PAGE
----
Mann: Well, that was one of the pieces of that lowest point. We were about 460 miles along the trail. One of the few times we actually hiked with a couple of people. And when you do that, you want to impress them, they want to impress you, so you don't take breaks. So I'm abusing my feet, I have a couple of blisters that are broken into open sores. And they're not healing. We had just left a high point, which was a trail angel’s house. There are a few places along the way on this journey, where people open up the houses. And if this is known, it's probably like in the Depression, where a hobo would draw a sign on someone's store in chalk and so other hobos would know to stop there. And in this case, there was a trail angel’s house, and we'd stayed there for two nights, probably gotten next to no sleep. And on top of this, it's a 24-mile day, because we know where we want to go to. I would usually carry the food. So my wife would carry some of the group gear. And in doing that, it’s five days’ worth of hiking to our next food drop. So I don't have five days’ worth of food on me. I have 10 days’ worth of food on me. And I do, because my wife had suggested ‘You know there’s a little place in the middle of week break it up?’ And I said, ‘Oh, no, no, no, I didn't want to stop and get off.’ So I’m hiking along. It's late in the day, now. I'm feeling down because I haven’t done my trail journal. I'm feeling down, because I have an open sore that every step I'm walking on, I can feel. I'm feeling down because I'm carrying some of the heaviest weight I’ll carry on the whole trip and I can't complain about it because it was my idea to do that. And with every step, I can barely keep my eyes open. Yeah. And that evening, I finally told her, I said, ‘Hey, you know, these list of things are really hurting me and I know I have no right to complain about the food.’ And God bless her. She said the next morning was to something we only did once the entire hike. And that is we slept in. And then we slept in and got up. And she said ‘we will start going when you get caught up on your on your journal.’ And that just made a huge difference, because a question you’ve haven’t asked and maybe will and it's on your list, I'll preempt it. What do you do to prepare for this sort of thing? Be hiking 20, 20-plus miles a day for five months? Six days a week. And people when they ask me that, I think they expect an answer of a training regimen, how they're going to do this many training hikes, or they expect answers about gear, you should have this kind of gear. And there's some truth to both those two. But the answer I give, is the most important muscle out there is and I point to my head. It's mental. It's so much a mental game out there. And so it's actually sort of fitting that the worst time out there wasn't when I broke a rib. Wasn’t when my wife fell and literally broke off one of her front teeth. But it was my worst moments mentally out there.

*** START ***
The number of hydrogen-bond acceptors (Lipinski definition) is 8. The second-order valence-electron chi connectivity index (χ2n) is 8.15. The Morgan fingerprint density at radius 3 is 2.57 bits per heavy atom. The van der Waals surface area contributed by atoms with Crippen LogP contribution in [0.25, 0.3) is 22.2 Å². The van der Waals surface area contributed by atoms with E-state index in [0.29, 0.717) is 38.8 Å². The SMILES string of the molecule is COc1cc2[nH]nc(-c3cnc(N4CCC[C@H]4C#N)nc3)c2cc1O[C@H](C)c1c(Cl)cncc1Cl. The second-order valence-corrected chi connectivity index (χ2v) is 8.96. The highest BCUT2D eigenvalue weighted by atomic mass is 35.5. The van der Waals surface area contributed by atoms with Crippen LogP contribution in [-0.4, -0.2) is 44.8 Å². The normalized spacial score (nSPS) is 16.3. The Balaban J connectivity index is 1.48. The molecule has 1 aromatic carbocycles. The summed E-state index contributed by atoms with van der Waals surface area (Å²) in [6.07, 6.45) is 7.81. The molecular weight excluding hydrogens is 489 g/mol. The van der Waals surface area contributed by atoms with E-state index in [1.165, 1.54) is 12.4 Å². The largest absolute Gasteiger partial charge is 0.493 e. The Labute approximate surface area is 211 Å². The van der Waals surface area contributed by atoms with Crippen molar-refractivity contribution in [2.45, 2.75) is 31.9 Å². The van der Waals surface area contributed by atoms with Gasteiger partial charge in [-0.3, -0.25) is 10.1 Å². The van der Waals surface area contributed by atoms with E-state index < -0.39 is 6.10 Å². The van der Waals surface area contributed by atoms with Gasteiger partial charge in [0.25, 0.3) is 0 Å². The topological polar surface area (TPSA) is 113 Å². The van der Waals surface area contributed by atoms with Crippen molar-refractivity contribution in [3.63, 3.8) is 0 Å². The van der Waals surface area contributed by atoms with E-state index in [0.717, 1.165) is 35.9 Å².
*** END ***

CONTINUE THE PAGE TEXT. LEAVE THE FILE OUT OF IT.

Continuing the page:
Levulis: To that preparation point that you mentioned, in addition to the PCT, you’ve hiked the 2,190-mile-long Appalachian Trail and the 3,100-mile Continental Divide Trail. So you've completed what's known in the hiking world as America's Triple Crown. The question I bet many people ask and I will, why?
Mann: We are our best selves out there. I love being out there. I've never felt this free. I'll give you an example. So I'm 69 and I thru-hiked the Appalachian Trail, last one, three years ago. Passed fairly close to where you are and all your listeners are now. Actually the Appalachian Trail crosses a subway stop that'll take you directly into New York City. You got to love that. But my Pacific Crest Trail hike is now 13 years ago. I was out there for 155 days. And today sitting here right now, I could tell you a story for each and every day. We imprint differently out there. We talk differently to each other out there in the woods. Literally, I'm walking in almost acutely aware that anytime, something amazing could happen around the next bend. And if I were to think back to two years ago, three years ago, to a period of my life, yeah, maybe I could dredge up a story a week. Yeah. And I like it so much that I'm hoping this coming spring to go out and do the Arizona Trail, which is only 800 miles.
Levulis: Oh, so nothing compared to those previous three, nothing.
Mann: Nothing. But we use the word ‘only’ very oddly in this is long distance trail community.
Levulis: Of those three trails. Did you have a favorite?